Fast forward a few years to the west coast. I had tickets to see Steve Riley, considered by many to be the top Cajun accordion player around. People flock from around the world to take lessons from him and attend his famous " Balfa camps ". This was gonna be cool.

When a really good Cajun band is playing, you expect to see shit like people with teeth missing, snake skin jackets, cowboy hats and the odd pair of alligator boots.

In fact, the show was organized by a " jazz society". Yikes. If you gotta belong to a society to dig music, that precludes any coolness whatsoever.

As I entered the hall, I began asking myself, " Who the fuck are these people?" There were various age groups, one as un-cool as the other. I sat and observed and it dawned on me that this was a quintessential west coast experience.

I sat and watched in amazement as people began streaming in. It was just getting weirder, and yet these people all kind of looked the same. Keeping with the anything-goes hippie ethic, I wondered how anybody could consciously throw together such chaotic outfits. I thought to myself, " Where do you even get shit like that?"

Full-on rubber ponchos, sandals with socks, ill fitting pants, flood pants, really fucking dumb hats and other shit probably purchased at Johnson's tent and awning. I saw it all that night.

The band was great, of course, and played for almost 3 hours. The acoustics were stellar thanks to the efforts of a well known local soundman. It was a rare treat to see a Cajun band of this caliber ( or any Cajun band for that matter).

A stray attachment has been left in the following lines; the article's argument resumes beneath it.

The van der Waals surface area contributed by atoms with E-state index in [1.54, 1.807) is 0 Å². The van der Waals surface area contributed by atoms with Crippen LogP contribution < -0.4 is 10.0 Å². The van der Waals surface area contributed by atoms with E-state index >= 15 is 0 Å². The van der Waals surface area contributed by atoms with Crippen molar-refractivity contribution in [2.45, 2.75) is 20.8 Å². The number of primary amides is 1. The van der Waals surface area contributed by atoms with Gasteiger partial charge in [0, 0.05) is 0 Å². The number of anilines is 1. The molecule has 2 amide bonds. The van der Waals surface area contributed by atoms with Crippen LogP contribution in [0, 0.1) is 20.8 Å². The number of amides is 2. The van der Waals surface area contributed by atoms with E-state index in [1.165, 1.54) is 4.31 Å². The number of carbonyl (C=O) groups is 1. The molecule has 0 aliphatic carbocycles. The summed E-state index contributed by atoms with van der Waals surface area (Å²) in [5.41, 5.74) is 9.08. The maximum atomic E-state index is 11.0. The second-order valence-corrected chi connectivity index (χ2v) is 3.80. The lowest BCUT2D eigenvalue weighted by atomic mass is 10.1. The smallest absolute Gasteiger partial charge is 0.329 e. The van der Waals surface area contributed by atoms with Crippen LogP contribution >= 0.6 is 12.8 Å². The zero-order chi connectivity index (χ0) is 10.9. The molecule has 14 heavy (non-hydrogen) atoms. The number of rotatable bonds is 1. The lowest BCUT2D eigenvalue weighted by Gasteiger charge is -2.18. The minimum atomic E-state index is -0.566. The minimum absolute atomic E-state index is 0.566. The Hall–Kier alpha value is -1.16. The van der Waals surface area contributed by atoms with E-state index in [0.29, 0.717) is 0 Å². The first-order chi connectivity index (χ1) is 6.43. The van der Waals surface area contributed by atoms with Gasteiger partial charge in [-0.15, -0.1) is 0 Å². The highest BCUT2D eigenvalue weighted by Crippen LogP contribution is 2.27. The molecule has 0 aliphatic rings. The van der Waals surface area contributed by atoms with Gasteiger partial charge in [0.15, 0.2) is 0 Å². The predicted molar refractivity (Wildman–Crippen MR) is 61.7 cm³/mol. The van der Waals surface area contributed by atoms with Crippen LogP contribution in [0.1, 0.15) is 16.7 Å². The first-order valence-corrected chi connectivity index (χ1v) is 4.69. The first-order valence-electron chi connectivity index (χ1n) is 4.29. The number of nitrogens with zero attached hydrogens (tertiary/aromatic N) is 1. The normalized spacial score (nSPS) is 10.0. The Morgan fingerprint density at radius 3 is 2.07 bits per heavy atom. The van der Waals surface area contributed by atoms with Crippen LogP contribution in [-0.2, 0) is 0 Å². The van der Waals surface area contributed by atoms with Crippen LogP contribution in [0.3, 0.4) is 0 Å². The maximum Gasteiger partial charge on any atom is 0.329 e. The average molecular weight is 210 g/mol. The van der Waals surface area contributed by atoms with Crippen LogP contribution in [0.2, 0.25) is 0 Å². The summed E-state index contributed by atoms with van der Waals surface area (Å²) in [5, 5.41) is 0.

There was the ubiquitous clapping along, usually done by people who never go to shows, and for the life of me, hardly any of those folks could clap on the beat to save their fucking lives.

The clapping was a precursor of what was sure to come next; the freako dancing. Sure enough, into the third song, there they went. Arms a-flailin' and jumpin' around. Anyone who's ever been to a Blues bar probably knows what I'm talking about.

As the night progressed, amidst the throng of certified weirdos and the slight odor of wet wool, I had visions of these people rowing small boats to get to some god-forsaken island where their unheated hovel sporting a driftwood outhouse awaits them.

They spend their days growing organic potatoes, composting bird carcasses, muttering to themselves and riding their second hand recumbent bikes to see if their neighbors have any pot left.

They will smoke the hippie-crack and wax philosophical about the rocks they are sitting on. The evening will deteriorate into a rambling amalgam of conspiracy theories, con-trails, denouncing "the man", and bad poetry.

They row their leaky boats to another larger island once a month or so to pick up their mail. This how they find out about various roots music shows.

As I went back and forth from my seat to the bar, it was me who was garnering the stares and the (as it were) hairy eyeballs. That night, I was the weirdo, a greasy fish out of water, the nail sticking out of the board.

The copious quantities of over priced beer ( hippies always seem to over charge ) soon alleviated my discomfort and I enjoyed the rest of the show.

I returned to the rock 'n' roll haven that is East Van and the marmots drifted off into the night back to their secretive lairs, where even the tax-man can't find them, and will only re-appear at the next roots music show.

Look around your neighborhood for the elusive island hippie marmot.